Second are self-imposed quandaries. This, unfortunately, is the area where I flounder the most. To be perfectly honest, and I'm not suggesting that I'm perfect; I have created most of the havoc in my life.
Believe me, I would like to put the blame on someone other than myself in many of these situations but, alas, I am to blame. What I am about to relate belongs to the first category.
At times, it seems as if there is absolutely no justice in this world, and then something wonderful happens making up for almost everything. This past week I was fortunate enough to experience one of those rare jewels of life.
I must say not all weeks are like this. My weeks usually range from bad to worse to when will this ever stop?
A normal week for me is when I take two steps forward and get run over by a car. Or, just when I think I’m caught up, I discover I’ve been working on last week’s to-do list.
Not that I’m complaining because complaining never gets anywhere in life. At least, no place I want to go.
A man who complains aloud is a man who is not married. Wives have a way of turning their husband’s complaining into “Well, its your own fault.” It’s amazing how this one phrase can cover a multitude of sins.
One thing I have learned throughout my life is sometimes speaking your mind only gets a piece of somebody else’s mind – and not the good piece.
The old saying goes that you can’t teach an old dog new tricks. However, I’m surprised the old dog doesn’t know the old tricks. What good is a new trick if you have not really mastered and learned from the old tricks?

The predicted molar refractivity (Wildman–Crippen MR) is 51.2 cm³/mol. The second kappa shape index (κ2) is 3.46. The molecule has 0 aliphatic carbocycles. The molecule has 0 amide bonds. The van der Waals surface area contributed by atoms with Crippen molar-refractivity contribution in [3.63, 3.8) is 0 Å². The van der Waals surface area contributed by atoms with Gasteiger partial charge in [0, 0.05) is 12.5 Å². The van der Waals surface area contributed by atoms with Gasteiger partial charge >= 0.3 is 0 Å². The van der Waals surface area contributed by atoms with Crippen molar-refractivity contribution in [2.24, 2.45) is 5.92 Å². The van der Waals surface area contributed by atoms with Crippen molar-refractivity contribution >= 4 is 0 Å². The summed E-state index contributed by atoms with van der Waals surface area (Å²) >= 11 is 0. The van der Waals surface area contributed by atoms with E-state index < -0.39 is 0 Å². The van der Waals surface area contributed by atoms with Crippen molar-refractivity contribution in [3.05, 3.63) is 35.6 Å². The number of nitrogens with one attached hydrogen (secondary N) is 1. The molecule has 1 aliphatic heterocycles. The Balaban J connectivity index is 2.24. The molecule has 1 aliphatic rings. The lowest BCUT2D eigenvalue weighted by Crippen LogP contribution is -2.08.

My experience in this area stood me in good stead for many years. An incident happened recently bringing to light how valuable this “old trick” really is. I may not be good in the new tricks, but I think I have mastered a few of the old tricks.
I really do not know when this incident started, but somewhere along the line I said something resembling a guttural “uh huh,” and forgot about it. What you say in these odd moments may determine your quality of life for many years to come. This points out the difference between husbands and wives.
Tim Davis is a pastor at Westside Bible Church in Victoria, British Columbia, Canada. His internet past-time is the backbone of the Cybersalt sites.
The Reverend James L. Snyder is an award winning author whose writings have appeared in more than eighty periodicals including GUIDEPOSTS. In Pursuit of God: The Life of A. W. Tozer, Snyder?s first book, won the Reader?s Choice Award in 1992 by Christianity Today. Snyder has authored 8 books altogether.
Rev. James L. Snyder has a knack for making fun of daily frustrations and will increase your humor aptitude so you too can discover that life is less stressful when you?re laughing. Through these essays, you will realize that humor and religion belong together and that its OK to keep from taking yourself and others too seriously.
Blog writings by Shirley Choat.
This is Alyssa Sampson's blog. She is Pastor Tim's daughter.